An estimated 10 percent of people are allergic to household pets and among children, one in seven are allergic to Tiger, not Rover. Yet cats are the most popular house-pet in Canada.
Popular belief is that it is the fur causing the watery, itchy eyes.
Most people are reacting to proteins found on the cat's skin and fur. The There are actually five cat allergens described in medical literature, but the primary culprits are Fel d 1, and Fel d 4. Laboratory gold. Both allergens are produced largely by cat saliva and the sebaceous glands. Fel d 1 is also produced by cat skin itself. So it's not about the dander the cat sheds, it's about the size and shape of the protein molecules.
Cat protein molecules are tiny, about one-tenth the size of a dust allergen. From the cat's hair and skin it enters the air and can stay airborne for hours. It's sticky too. It readily sticks to human skin and clothes and stays there, making it ever-present in the environment. It's been found in environments where there are no cats - classrooms, medical offices, even the Arctic.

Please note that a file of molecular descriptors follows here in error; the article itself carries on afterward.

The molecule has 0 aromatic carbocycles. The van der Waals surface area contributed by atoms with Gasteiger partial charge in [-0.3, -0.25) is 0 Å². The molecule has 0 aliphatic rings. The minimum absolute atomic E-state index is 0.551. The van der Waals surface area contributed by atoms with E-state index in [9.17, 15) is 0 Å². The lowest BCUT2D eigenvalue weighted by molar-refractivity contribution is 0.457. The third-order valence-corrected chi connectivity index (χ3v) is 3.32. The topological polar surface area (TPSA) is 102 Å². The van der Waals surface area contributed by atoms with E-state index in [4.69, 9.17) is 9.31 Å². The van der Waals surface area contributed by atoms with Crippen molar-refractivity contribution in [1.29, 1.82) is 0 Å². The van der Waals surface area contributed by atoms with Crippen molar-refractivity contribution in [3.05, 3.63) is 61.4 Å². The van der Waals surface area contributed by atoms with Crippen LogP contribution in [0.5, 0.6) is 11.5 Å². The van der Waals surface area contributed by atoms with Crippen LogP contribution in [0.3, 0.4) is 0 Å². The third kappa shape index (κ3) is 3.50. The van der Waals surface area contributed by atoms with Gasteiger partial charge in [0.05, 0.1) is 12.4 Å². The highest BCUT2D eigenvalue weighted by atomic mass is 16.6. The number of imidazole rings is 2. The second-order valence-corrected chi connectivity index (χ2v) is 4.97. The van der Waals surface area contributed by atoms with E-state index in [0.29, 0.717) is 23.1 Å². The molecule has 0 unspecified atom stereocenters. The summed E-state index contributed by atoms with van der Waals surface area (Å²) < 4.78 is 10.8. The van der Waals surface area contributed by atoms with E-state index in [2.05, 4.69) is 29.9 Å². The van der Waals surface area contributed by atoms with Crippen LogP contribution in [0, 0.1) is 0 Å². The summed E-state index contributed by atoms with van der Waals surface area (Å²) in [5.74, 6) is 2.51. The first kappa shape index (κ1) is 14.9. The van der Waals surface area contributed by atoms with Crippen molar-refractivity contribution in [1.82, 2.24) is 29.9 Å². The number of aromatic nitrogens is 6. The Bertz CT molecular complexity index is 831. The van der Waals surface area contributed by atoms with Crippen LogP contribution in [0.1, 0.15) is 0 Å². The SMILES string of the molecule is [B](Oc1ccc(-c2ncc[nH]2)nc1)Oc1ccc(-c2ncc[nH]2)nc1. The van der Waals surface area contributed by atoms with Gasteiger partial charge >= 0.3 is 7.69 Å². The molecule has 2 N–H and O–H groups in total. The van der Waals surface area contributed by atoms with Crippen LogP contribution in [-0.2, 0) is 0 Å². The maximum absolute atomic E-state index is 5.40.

All cats produce the proteins. While there are no true hypoallergenic breeds, there are some cats that produce more protein than others, especially unneutered male cats.
Here are some recommended steps offered by the professional allergist community that you can take to reduce cat allergy suffering: removal of soft surfaces in the home (carpet, furniture), frequent washings of bed linens, HEPA filters and washing cats has been proven to reduce the amounts of Fel d 1 present in the home. That's right, w-a-s-h-i-n-g, with soap. Not combing, not shaving, not wipes, not "waterless" bath sprays. An actual regular bath.
Allergy shots are another option. Small injections on a weekly basis for six months, followed by three to five years of monthly injections. A less troublesome option may be on the horizon as clinical trials are beginning for a cat allergy vaccine that has shown promise for suffers.
In the meantime, simply washing the cat regularly will dramatically help reducing the allergens in your home, making it much more comfortable for everyone, with a glorious, fresh, silky soft puss as a plus. Love your cat, and bathe it regularly.
I admit it.
I regularly "shop" other pet grooming establishments to see;
Unfortunately, I am regularly appalled at the general level of service our pet grooming industry provides for cats.